Behind the News: Sheelagh Behan, homeopath
The Irish Society of Homeopaths is 25 years old. As it marks its anniversary with an international conference, one member explains why she believes homeopathy is useful
Homeopathic remedies: widely used around Europe. Photograph: BSIP/UIG/Getty
Homeopathy doesn’t always get a fair hearing in the media, according to Sheelagh Behan, an Irish homeopath and organiser of an international conference in Dublin this weekend. “The UK Sense About Science people have waged a campaign against homeopathy, as has the Skeptics Society here,” she says. “There is much less criticism of homeopathy in France, Germany, Spain and Italy, where it is a more accepted part of the culture and every pharmacy offers homeopathy as an option.”
Homeopathy is one of the best-known complementary therapies – partly because of scientists’ criticisms of it, ironically – and it remains a healthcare choice for many. This weekend’s event, which is drawing about 180 delegates from Europe, the United States and Australia, marks the 25th anniversaries of the Irish Society of Homeopaths and the European Central Council of Homeopaths.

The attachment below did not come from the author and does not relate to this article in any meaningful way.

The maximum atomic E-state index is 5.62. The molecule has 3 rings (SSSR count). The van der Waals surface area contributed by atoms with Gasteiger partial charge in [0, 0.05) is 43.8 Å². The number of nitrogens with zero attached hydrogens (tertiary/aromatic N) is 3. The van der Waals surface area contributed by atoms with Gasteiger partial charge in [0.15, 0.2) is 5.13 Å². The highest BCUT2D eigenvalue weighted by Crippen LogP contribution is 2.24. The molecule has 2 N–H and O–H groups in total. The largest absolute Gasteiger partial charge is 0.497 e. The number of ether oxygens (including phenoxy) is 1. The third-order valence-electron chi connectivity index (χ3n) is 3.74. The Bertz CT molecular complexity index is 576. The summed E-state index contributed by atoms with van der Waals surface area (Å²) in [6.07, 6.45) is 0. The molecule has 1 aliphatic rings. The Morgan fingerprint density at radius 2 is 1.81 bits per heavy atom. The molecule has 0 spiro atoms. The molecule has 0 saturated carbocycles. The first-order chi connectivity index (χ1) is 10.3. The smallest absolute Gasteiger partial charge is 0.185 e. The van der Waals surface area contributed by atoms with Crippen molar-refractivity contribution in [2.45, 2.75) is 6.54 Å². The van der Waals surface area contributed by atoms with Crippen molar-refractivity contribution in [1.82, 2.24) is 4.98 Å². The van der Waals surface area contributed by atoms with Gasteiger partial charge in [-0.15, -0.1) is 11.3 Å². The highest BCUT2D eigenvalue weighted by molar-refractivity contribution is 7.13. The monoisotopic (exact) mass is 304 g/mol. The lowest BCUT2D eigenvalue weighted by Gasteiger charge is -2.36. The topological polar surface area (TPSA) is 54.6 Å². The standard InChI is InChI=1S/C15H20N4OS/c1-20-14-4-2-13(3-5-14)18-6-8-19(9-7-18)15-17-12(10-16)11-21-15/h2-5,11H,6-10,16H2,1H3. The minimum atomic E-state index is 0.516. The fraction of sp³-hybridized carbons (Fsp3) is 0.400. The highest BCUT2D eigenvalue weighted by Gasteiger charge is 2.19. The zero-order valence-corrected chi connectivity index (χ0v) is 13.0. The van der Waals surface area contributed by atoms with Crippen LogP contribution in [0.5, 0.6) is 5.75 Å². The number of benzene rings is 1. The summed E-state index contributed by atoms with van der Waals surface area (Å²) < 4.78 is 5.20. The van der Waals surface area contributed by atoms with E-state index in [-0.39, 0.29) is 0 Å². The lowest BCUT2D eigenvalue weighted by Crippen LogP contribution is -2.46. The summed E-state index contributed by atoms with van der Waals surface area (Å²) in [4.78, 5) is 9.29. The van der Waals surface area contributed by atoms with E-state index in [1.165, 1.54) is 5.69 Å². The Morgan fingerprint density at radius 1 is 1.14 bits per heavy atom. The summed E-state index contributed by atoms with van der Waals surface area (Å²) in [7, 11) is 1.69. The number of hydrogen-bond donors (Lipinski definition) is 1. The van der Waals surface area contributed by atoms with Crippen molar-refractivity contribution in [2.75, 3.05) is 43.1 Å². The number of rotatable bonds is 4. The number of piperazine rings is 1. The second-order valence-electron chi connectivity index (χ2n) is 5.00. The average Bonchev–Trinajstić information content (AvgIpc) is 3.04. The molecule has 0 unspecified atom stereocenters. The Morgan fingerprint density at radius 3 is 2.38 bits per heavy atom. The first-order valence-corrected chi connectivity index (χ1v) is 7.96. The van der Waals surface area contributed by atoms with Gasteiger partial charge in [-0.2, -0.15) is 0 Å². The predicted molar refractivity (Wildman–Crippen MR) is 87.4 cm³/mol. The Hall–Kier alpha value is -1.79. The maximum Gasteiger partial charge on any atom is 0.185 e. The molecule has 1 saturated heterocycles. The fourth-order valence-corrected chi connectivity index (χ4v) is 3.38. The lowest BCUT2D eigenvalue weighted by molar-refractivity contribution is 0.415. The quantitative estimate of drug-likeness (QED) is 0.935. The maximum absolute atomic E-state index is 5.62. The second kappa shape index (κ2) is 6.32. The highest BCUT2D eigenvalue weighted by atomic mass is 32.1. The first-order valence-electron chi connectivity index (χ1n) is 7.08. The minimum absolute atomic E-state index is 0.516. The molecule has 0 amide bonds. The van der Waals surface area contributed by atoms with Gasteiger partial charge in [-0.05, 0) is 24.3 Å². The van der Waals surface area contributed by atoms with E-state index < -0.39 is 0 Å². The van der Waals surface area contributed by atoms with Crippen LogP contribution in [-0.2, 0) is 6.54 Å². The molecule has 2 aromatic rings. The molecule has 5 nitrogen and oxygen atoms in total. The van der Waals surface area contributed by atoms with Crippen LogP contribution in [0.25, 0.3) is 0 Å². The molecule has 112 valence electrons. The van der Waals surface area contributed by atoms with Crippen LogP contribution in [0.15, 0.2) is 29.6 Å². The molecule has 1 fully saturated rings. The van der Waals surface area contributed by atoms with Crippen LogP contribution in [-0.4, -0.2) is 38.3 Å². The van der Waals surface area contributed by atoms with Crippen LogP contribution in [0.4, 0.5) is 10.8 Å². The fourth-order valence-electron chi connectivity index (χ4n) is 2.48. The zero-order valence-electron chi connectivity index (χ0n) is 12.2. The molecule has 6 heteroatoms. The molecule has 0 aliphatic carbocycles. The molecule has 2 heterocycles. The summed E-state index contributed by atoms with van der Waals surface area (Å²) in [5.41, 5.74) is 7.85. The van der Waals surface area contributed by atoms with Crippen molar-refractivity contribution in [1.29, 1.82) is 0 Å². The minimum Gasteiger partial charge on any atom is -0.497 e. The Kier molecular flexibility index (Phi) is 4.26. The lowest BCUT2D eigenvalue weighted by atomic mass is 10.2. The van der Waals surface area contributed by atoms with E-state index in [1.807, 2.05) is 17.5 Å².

Stephen Gordon, the council’s general secretary, who will talk at the Irish Homeopathy Conference, says, “Homeopathy is used by over 100 million Europeans. In Germany over 60 per cent of the population use it. In other European nations it is a well-established therapy practised by both medical doctors and professional homeopaths.”
The main criticism of homeopathy is that it uses such minute doses – its remedies are diluted many times – that its effects cannot be proven by any scientifically accepted standard. The doctor and science writer Ben Goldacre, a prominent critic, points out that, typically, “the treating substance is diluted by more than the total number of atoms in the universe”. How can an almost infinitely dilute solution cure anything, he asks.
So how can people have confidence in homeopathic remedies? “There has been a lot of research worldwide into the electromagnetic activity within the higher-potency remedies,” Behan says. “Humans and animals have an electromagnetic charge that interacts on that level, although we don’t understand exactly yet how it works.”
It’s not an explanation that would convince scientists. So who visits Ireland’s 350 or so homeopaths? “Mothers who want their children to grow up as healthily as possible are the biggest group of people,” says Behan, who trained as a homeopath after her young son had a series of ear infections.
She adds that mothers know that bacteria are increasingly resistant to antibiotics and are unwilling to repeatedly take steroids or use inhalers for recurrent illnesses. “They find that the remedies, by strengthening the immune system, can greatly lessen the frequency of these infections and in some cases eliminate them all together.”